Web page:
FDA insider trading case a ‘nightmare’

FDA insider trading case a ‘nightmare’

April 25th, 2011 // 12:26 pm @

A federal chemist who learned from his agency’s database that it was about to approve Vanda Pharmaceuticals’ schizophrenia drug, Fanapt, made more than $1 million trading on the Rockville biotech’s stock with that inside knowledge, authorities claim.

Cheng Yi Liang, 57, and his son Andrew Liang, 25, both of Gaithersburg made a nearly 800 percent profit on the deal, authorities said. In the deal, the men netted $2.27 million and are accused of using the elder Liang’s access to privileged information at the Food and Drug Administration in Silver Spring, where he worked.

“We found out about the case a couple of days ago,” said Vanda CEO Mihael H. Polymeropoulos on Thursday. “It’s very disappointing it happened in the first place, but I’m glad the system worked and they were found out.”

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On Tuesday, the Liangs were charged in U.S. District Court with wire fraud and other offenses in what a former Securities and Exchange Commission enforcement lawyer called a “nightmare scenario” for pharmaceutical and biotech companies.

“This is probably as big an insider trading case we’ll see in the Washington area,” said Jacob S. Frenkel, a partner at the Potomac law firm of Shulman, Rogers, Gandal, Pordy & Ecker.

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“This is a nightmare scenario for the pharmaceutical companies and anyone that deals with government contracts or government approvals,” he said. “This goes to the entire heart of the approval, rejection process, and the value of that information to someone who gets advanced knowledge of it and can abuse it.”

The Liangs were arrested at their home Tuesday morning, according to Justice Department officials. They are charged with conspiracy to commit securities and wire fraud, securities fraud and wire fraud in trading securities of five companies, according to a criminal complaint filed by FBI Special Agent Christine Windness and provided by the department.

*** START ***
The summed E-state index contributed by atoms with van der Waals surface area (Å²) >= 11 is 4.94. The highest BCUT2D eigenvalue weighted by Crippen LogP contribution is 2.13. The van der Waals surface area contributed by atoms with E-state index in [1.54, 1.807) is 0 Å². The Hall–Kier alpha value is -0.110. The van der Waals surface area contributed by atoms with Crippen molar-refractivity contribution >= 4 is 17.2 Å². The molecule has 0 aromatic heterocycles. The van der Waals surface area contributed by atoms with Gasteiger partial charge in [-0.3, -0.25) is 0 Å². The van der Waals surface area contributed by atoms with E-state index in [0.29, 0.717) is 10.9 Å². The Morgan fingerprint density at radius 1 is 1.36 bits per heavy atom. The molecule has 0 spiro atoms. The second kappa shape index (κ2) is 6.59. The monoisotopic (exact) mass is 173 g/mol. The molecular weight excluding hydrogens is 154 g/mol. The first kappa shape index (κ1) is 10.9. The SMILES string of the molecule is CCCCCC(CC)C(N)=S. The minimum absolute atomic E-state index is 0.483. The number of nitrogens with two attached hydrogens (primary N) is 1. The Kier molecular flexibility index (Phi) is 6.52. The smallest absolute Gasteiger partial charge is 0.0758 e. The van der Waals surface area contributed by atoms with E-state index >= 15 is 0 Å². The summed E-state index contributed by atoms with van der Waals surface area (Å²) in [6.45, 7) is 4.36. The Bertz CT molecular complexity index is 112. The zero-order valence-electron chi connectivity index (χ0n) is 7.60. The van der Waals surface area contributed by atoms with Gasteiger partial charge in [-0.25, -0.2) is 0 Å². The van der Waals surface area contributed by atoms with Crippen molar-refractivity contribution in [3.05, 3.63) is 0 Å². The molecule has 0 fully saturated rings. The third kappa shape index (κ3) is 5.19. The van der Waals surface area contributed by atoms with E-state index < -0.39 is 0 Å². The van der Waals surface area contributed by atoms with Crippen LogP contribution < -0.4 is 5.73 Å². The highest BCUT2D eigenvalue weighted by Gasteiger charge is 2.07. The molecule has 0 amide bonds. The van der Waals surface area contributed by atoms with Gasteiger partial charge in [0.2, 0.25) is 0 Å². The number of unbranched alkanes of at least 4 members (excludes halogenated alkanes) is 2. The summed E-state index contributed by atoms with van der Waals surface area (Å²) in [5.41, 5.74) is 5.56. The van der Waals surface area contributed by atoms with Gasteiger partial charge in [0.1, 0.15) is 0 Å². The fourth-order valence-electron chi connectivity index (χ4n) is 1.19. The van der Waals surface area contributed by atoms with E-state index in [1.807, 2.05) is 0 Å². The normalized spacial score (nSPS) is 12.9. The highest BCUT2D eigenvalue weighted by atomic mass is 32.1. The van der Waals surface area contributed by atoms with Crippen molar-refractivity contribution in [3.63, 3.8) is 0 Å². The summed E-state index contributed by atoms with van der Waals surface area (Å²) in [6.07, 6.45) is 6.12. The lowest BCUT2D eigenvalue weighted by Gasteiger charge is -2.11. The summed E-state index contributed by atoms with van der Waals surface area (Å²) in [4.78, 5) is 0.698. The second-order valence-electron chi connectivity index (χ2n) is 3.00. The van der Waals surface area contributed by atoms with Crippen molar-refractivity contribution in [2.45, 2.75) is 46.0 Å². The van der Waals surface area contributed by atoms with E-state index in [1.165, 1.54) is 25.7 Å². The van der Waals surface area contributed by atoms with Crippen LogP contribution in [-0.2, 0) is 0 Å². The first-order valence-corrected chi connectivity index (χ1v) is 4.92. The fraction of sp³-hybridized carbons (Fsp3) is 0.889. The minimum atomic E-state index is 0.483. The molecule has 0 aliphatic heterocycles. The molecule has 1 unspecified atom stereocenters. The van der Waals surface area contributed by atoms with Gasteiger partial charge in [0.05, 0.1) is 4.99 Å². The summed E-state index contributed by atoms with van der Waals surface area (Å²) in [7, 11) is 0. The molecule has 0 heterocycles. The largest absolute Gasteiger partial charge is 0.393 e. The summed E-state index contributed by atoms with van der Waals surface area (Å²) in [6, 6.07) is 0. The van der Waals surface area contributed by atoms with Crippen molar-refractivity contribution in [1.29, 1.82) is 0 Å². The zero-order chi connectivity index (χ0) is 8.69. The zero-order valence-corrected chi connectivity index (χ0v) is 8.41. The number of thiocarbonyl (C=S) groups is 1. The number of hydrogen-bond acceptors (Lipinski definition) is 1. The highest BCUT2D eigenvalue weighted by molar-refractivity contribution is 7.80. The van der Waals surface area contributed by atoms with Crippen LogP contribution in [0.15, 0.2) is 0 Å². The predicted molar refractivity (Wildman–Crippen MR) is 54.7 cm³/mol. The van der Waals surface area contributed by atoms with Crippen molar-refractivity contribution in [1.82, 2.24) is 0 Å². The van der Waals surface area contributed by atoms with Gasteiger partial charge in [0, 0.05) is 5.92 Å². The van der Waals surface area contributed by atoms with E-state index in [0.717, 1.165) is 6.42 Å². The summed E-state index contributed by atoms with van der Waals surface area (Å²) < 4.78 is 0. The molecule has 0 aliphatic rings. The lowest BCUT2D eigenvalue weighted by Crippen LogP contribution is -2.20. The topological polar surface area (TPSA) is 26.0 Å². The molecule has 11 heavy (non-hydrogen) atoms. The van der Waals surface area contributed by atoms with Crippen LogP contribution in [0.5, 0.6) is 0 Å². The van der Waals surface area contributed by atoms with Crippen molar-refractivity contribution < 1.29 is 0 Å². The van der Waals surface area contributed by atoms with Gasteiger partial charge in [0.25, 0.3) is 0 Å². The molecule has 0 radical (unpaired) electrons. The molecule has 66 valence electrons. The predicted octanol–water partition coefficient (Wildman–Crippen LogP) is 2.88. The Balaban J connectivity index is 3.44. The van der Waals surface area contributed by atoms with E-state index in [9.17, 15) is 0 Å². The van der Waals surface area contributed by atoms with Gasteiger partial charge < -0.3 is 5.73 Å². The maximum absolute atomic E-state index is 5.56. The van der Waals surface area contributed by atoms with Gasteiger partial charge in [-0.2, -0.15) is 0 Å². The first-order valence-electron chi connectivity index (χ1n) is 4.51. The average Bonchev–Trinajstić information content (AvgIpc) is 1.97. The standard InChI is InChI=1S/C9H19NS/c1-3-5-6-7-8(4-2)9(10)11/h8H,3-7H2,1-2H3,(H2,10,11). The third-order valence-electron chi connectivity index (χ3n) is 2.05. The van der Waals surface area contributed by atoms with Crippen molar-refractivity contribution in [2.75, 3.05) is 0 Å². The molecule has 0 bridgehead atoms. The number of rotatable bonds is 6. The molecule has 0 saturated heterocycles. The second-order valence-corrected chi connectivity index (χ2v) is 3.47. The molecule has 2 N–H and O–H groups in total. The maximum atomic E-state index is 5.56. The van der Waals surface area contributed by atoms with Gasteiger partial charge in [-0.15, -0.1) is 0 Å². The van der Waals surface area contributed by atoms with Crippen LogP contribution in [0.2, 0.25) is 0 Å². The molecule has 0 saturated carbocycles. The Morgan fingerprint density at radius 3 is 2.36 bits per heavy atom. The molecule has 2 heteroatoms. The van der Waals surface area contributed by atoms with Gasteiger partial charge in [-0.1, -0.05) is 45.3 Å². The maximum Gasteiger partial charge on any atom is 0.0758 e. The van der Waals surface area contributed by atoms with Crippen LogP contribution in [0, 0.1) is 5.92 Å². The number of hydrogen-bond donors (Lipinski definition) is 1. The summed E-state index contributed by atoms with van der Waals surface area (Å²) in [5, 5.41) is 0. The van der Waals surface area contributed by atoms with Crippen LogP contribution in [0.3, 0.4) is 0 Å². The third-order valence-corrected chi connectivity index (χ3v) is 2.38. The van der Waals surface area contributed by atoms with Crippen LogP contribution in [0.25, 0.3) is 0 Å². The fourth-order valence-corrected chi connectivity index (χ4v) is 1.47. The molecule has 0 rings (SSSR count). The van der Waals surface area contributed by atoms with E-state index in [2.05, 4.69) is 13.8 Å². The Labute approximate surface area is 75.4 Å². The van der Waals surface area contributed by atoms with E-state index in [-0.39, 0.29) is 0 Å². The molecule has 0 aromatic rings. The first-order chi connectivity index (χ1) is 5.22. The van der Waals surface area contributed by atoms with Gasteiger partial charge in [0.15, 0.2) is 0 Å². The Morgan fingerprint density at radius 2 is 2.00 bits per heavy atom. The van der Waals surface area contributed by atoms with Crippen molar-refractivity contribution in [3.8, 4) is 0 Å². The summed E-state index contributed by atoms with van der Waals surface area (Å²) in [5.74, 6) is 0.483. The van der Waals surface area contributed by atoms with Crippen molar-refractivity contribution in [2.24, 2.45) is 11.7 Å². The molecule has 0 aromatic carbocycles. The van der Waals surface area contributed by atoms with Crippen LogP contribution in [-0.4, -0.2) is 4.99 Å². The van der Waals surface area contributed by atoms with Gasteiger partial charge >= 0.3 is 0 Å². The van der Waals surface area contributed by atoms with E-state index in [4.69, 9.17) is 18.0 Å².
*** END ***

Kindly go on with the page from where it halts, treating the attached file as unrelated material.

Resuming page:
Cheng Yi Liang had worked since 1996 in the FDA’s Center for Drug Evaluation Research in the Office of New Drug Quality Assessment in Silver Spring, where he had access to a list of new drug applications, according to the complaint. As of Aug. 29, the FDA was paying Cheng Yi Liang $122,744 a year.

Liang was able to glean information from nonpublic documents from an FDA internal database, Document Archiving, Reporting and Regulatory Tracking System, known as DARRTS, from July 2006 to last month, according to prosecutors. With that information, his son used accounts with online broker Scottrade to make stock trades on companies with new drug review applications. The five companies involved included two in Maryland: Vanda Pharmaceuticals and MiddleBrook Pharmaceuticals, then in Germantown.

Besides the profits from their trades, prosecutors said the two men used their inside knowledge to avoid significant losses, for a total value of $3.6 million.

Edward M. Rudnic, MiddleBrook’s founder and former CEO, declined to comment. Rudnic left MiddleBrook shortly before the company was moved to Texas by new major investors, soon after the FDA approved its Moxatag antibiotic. The company has since gone bankrupt and sold its assets.

FDA and other federal employees are barred from using nonpublic information they gain from their work for private financial gain, according to the indictment.

Judy Britz, executive director of the Maryland Biotechnology Center, said that in her more than 25 years of working in the industry, FDA officials would not even allow her to buy them a cup of coffee.

“My experience with the FDA is at all levels they’ve taken special pains to maintain their distance from industry and work in an ethical manner,” she said.

Most biotechs and pharmaceutical companies are more concerned with getting their products approved than whether workers at the FDA are using that information for personal gain, Britz said.

“This is an unusual case, an egregious violation of the ethics of anyone working at the FDA, and it certainly is concerning,” she said.

Polymeropoulos said that while the case did not have an immediate effect on Vanda, shareholders who sold shares to the Liangs were victimized by not having the same information as they did.

“I don’t think the FDA can prevent every case of criminal activity, so of course the system has to depend on good information systems, but also the integrity of the employees,” Polymeropoulos said.

The maximum penalty for conspiracy to commit securities and wire fraud is a five-year prison sentence and a $250,000 fine. The maximum penalty for wire fraud is 20 years in prison and a $250,000 fine. The maximum penalty for securities fraud is five years in prison and a $5 million fine for each count.

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